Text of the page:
Monday, December 10, 2018

Rationalize Anything...Because It Works?

We condone a lot of the past, it was slavery on economic grounds...because most things we believe are good as long as the results prove it. For example, there was controversy around Peters’ book In Search of Excellence because many of the featured companies had fallen on hard times. Therefore, the author’s recommendations came into disrepute. To combat that weakness, Collins and his co-authors of Good to Great and Built to Last looked at longer periods of time for great companies (to indicate if they were truly great even through recessions) and compared them to industry rivals to find those distinguishing characteristics that allowed them to thrive.

What we don’t know is how many companies operated like the ‘great’ companies and didn’t make it. I caution those I advise that I know what’s worked in my experience, against what hasn’t worked, but I don’t know if there are a lot more companies who have failed operating the same way I operate my companies...or a lot more companies that have succeeded using methodogies and principles that I think don’t work. We all suffer from Outcome Bias supposing that the results justify the means, rather than supposing it’s just pure luck that our processes worked this time but won’t year-after-year.
In one company, a few executives were content that change wasn’t necessary. The company had grown 15% nearly every year and that was tolerable. To grow 15% on $1M in sales requires much less effort than growing that same percentage on $100M. Change was necessary. Yet change was difficult because past performance was seen as an indicator of future results (contrary to the disclaimer in all prospectuses). Likewise, in another company, their marketing efforts were viewed as successful because it appealed to the executives of the company. As long as the marketing efforts brought in tolerable results, there was no need to change, notwithstanding that the marketing didn’t appeal to a broader segment of the target market. The company could be more successful with some marketing changes.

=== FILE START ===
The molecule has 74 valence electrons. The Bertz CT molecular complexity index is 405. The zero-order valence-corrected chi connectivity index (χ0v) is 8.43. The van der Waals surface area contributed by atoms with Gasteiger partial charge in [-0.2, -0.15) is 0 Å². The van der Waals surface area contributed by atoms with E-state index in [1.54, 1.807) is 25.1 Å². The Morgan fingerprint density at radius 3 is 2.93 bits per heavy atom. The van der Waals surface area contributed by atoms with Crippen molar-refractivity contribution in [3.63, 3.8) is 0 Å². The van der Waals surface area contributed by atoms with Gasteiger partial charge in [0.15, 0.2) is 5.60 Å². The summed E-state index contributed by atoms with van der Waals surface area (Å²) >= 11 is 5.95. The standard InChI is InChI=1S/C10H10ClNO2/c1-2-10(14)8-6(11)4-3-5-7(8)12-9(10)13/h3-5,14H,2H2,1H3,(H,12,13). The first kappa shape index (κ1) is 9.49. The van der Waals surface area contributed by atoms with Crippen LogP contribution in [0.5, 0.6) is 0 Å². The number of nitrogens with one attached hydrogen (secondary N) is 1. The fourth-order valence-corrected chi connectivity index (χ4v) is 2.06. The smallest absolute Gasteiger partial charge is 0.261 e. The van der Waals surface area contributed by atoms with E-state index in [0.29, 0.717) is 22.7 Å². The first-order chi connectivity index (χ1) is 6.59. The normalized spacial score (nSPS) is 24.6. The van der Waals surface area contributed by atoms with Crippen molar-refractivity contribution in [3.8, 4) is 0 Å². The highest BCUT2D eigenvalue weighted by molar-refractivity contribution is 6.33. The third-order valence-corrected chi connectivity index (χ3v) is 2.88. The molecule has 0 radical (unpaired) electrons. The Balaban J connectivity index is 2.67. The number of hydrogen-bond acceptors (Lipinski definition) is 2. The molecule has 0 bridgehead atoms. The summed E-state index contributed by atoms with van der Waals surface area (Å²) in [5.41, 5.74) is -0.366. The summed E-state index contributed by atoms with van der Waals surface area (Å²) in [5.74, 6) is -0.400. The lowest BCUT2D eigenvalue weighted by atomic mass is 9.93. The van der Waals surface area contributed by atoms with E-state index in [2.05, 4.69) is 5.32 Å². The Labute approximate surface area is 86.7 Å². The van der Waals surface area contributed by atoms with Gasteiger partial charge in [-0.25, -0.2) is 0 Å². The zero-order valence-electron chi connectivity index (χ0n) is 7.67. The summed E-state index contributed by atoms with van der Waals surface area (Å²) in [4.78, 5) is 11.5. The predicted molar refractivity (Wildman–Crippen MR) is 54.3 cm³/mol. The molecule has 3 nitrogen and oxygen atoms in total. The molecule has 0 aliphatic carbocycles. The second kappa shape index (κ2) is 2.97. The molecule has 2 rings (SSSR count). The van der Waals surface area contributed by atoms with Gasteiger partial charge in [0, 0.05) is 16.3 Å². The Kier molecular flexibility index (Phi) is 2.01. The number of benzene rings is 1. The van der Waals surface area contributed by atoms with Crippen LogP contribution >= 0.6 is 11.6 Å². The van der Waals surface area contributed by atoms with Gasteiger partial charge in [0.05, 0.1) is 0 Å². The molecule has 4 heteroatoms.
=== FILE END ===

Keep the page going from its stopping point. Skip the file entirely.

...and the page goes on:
On an individual basis, we think we’ve gotten into our job positions through our own skill, talent, habits, personality, inherit motivations, and experience....not that we’ve been in the right place at the right time. The outcome justifies our career path. But when adversity strikes—a layoff, a termination, high turnover in our staff—we blame it on the external ‘world’. The problem is ‘their fault’, the poor economy, and so on. We’re in the wrong place at the wrong time. It’s bad luck. (But before it wasn’t ‘good luck’ but us that achieved success...) 

If people don’t respond to our marketing appeal, it’s not that the message is wrong (it appeals to us), it’s that we’re not marketing in the right place or they’re not looking in the right place.

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